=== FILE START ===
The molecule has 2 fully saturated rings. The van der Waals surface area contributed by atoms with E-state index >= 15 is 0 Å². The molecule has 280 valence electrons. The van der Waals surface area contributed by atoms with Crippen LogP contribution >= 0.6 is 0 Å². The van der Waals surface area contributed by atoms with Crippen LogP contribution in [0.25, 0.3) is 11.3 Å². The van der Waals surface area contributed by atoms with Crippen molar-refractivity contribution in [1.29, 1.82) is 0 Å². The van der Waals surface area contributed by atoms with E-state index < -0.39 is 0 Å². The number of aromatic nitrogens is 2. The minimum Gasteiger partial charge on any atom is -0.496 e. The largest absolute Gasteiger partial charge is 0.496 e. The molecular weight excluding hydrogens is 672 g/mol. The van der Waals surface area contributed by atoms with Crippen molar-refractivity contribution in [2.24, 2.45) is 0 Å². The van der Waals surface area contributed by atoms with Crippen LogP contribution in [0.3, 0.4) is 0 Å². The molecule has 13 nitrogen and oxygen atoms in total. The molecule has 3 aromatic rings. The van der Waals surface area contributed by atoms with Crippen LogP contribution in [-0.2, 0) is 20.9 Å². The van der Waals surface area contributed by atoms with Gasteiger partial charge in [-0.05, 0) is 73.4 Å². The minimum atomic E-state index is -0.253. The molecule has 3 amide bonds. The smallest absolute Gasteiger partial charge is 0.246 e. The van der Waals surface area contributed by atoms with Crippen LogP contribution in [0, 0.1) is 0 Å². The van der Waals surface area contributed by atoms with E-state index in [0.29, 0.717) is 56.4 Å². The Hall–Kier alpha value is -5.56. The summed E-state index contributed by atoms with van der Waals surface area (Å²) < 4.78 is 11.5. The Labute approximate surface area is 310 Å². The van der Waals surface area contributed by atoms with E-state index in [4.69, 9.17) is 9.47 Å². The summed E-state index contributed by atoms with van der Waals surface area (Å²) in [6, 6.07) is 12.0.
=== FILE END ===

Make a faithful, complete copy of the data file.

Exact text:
The molecule has 2 fully saturated rings. The van der Waals surface area contributed by atoms with E-state index >= 15 is 0 Å². The molecule has 280 valence electrons. The van der Waals surface area contributed by atoms with Crippen LogP contribution >= 0.6 is 0 Å². The van der Waals surface area contributed by atoms with Crippen LogP contribution in [0.25, 0.3) is 11.3 Å². The van der Waals surface area contributed by atoms with Crippen molar-refractivity contribution in [1.29, 1.82) is 0 Å². The van der Waals surface area contributed by atoms with E-state index < -0.39 is 0 Å². The number of aromatic nitrogens is 2. The minimum Gasteiger partial charge on any atom is -0.496 e. The largest absolute Gasteiger partial charge is 0.496 e. The molecular weight excluding hydrogens is 672 g/mol. The van der Waals surface area contributed by atoms with Crippen molar-refractivity contribution in [2.24, 2.45) is 0 Å². The van der Waals surface area contributed by atoms with Crippen LogP contribution in [0.3, 0.4) is 0 Å². The molecule has 13 nitrogen and oxygen atoms in total. The molecule has 3 aromatic rings. The van der Waals surface area contributed by atoms with Crippen LogP contribution in [-0.2, 0) is 20.9 Å². The van der Waals surface area contributed by atoms with Gasteiger partial charge in [-0.05, 0) is 73.4 Å². The minimum atomic E-state index is -0.253. The molecule has 3 amide bonds. The smallest absolute Gasteiger partial charge is 0.246 e. The van der Waals surface area contributed by atoms with Crippen LogP contribution in [0, 0.1) is 0 Å². The van der Waals surface area contributed by atoms with E-state index in [0.29, 0.717) is 56.4 Å². The Hall–Kier alpha value is -5.56. The summed E-state index contributed by atoms with van der Waals surface area (Å²) < 4.78 is 11.5. The Labute approximate surface area is 310 Å². The van der Waals surface area contributed by atoms with E-state index in [4.69, 9.17) is 9.47 Å². The summed E-state index contributed by atoms with van der Waals surface area (Å²) in [6, 6.07) is 12.0.